It’s normal to feel directionless sometimes. But when it happens to you, it can be jarring.
You might have spent years getting to where you are. You earned your dream job as the CEO of a not-for-profit, you bought a house to raise a family in, and you obtained your master’s degree while working full-time. But now, you don’t have the ambition to keep progressing. You’re unfocused, and you might be languishing.
There could be many reasons for this — but none of them mean you’re less of a person than before. You haven’t or lost your edge. You’ve merely reached a checkpoint on your climb up the mountain.
Take advantage of this opportunity to ask yourself: “Why am I losing my ambition?”
Everyone will have a different answer. Perhaps your dream job wasn’t what you expected, you have too much going on to properly chase your goals, or you’re content where you are and want to enjoy it for a while.
Whatever the case is, your answer will be the key to how to overcome lack of ambition. And once you do, you’ll regain a sense of purpose, improve your confidence, and feel better about your life situation.
Let’s take a closer look.
What does it mean to be ambitious?
The Cambridge English Dictionary offers a deceptively simple definition of the word “ambition”: “a strong wish to achieve something.”
At first, this might not seem all that useful. But if you take a closer look, you’ll see that ambition requires two simple elements to exist at the same time: a goal, and a desire to achieve it. If either of them aren’t present, your ambition can disappear.
Let’s say you landed your dream job as a graphic designer at a marketing firm. You’ve been at it for a year, but the job isn’t as fun as you hoped. You’d like to continue doing art for a living, but you don’t want to do it here. But you don’t know where else to go.
In this case, you have the desire to achieve something. You just don’t know what that is — yet. You’ll need time to reflect on why this job isn’t a great fit, what you would want instead, and where you could find it.
Why do we lack ambition sometimes?
It’s normal for your ambitions to ebb and flow throughout life. Priorities change, and what seemed like important milestones before might not appear that way now.
Sometimes, this is intentional. Once you earn enough money to buy a house, you might choose to stop prioritizing your financial goals in favor of making time for your family.
In other instances, you might not have chosen to stop pursuing your goals. If you were fired from your dream job or lost someone important in your life, it’s normal for your values and priorities to shift. Certain mental health disorders, like anxiety and depression, can also affect your desire to pursue your goals.
Here are some common reasons you might not feel as ambitious before.
1. Your life stage
By the time you reach 35 years old, it makes sense not to have the same dreams as when you were 18. But these life changes can be distressing — the dreaded mid-life crisis.
But, as you grow and get to know yourself, you’ll discover new forms of happiness that might take you by surprise. For example, you may have never thought about having kids. But now you’re happier than ever as a stay-at-home parent.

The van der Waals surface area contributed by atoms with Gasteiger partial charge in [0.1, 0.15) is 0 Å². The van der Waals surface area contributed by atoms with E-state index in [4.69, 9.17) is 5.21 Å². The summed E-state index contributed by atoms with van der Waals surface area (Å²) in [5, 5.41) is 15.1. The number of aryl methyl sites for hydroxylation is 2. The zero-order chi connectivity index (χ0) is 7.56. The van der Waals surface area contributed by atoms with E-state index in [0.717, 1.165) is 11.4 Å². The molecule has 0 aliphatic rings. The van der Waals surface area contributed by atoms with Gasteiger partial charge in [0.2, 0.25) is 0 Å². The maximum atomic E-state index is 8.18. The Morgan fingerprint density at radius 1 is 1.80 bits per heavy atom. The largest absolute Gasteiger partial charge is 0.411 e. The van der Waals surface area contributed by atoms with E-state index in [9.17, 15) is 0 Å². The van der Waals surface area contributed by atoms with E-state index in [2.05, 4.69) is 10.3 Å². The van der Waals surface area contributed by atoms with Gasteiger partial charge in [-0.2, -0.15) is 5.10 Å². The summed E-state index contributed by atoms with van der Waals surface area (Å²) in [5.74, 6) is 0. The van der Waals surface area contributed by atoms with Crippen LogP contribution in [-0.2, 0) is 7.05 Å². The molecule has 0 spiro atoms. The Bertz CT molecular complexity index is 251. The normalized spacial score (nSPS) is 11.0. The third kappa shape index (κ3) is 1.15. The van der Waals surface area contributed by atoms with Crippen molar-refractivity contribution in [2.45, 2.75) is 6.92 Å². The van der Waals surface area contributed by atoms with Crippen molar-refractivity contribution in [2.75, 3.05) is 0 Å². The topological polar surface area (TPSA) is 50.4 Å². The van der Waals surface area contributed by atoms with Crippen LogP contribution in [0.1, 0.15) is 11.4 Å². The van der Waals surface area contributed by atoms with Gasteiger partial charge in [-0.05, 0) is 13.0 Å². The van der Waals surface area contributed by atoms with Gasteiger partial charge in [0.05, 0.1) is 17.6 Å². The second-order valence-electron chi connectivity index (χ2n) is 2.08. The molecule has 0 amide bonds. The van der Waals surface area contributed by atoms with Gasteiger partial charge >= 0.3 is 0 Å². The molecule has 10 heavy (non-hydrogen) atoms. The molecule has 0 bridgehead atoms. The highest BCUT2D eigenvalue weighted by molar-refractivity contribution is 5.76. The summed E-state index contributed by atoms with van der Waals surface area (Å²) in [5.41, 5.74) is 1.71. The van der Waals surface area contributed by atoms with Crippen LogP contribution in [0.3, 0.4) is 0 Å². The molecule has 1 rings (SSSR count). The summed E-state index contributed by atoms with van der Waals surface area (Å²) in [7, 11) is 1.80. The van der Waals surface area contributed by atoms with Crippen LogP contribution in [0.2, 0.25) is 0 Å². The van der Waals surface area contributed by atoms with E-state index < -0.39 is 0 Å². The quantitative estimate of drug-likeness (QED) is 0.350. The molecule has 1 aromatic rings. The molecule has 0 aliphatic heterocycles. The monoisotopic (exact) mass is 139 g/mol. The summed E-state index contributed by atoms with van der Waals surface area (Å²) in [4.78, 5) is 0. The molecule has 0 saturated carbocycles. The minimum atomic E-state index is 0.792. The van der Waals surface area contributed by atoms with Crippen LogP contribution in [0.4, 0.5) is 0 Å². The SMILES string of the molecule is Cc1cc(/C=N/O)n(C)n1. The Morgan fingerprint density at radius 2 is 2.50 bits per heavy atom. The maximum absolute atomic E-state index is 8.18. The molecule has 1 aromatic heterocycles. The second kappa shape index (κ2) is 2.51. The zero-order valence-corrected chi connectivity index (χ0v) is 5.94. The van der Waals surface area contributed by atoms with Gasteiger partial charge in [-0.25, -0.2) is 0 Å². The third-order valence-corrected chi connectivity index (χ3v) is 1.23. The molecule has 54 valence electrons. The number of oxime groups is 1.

And if you’re enjoying yourself, you don’t have to chase the next big thing if you don’t want to — sometimes it’s okay to just be. You can pick things up later when you have more time to pursue your career goals.
2. Lack of motivation
When you lack appropriate motivators in your career, you won’t feel particularly invested in the outcome of your actions. There are two main types of motivations in life:
- Intrinsic motivation (or internal motivation) come from within. This means you do something for its own sake because it aligns with your interests, beliefs, and personal values. These motivators hold a deep personal meaning because they are intrinsically tied to your sense of life purpose.
- Extrinsic motivation (or external motivation) are external factors that affect your desire to do something. Whether you fear negative consequences or want a reward, you act based on the potential outcomes of your actions.
Intrinsic motivators will give you more energy long-term, but they require a deep knowledge of your inner self. If you set goals that align with who you are as a person — that appeal to your intrinsic motivators — you’re more likely to feel ambitious about achieving them.
3. Low self-esteem
If you don’t believe you can accomplish your goals, why even try? This kind of low self-esteem and self-confidence can easily zap away your ambition and ruin a positive mindset. You doubt your abilities, so you don’t take the necessary risks to achieve your goals. Here are some signs of low-esteem:
- Sensitivity to criticism: you see any criticism, no matter how constructive, as a confirmation of your flaws.
- Hostility: You become defensive if you feel unfairly criticized.
- Social withdrawal: You’re more of an introvert than usual. You don’t want to talk about your problems with anyone because it will only reinforce the self-doubt you already feel.
- Negative self-talk. You mutter to yourself things like, “that could never happen to me” or “There’s no way I would be able to do that.”
Sometimes, life throws everything at you at once. When you have too many changes happening in your life, it’s normal to feel uncertain about the future. This situation can lead to procrastination and putting off more ambitious goals.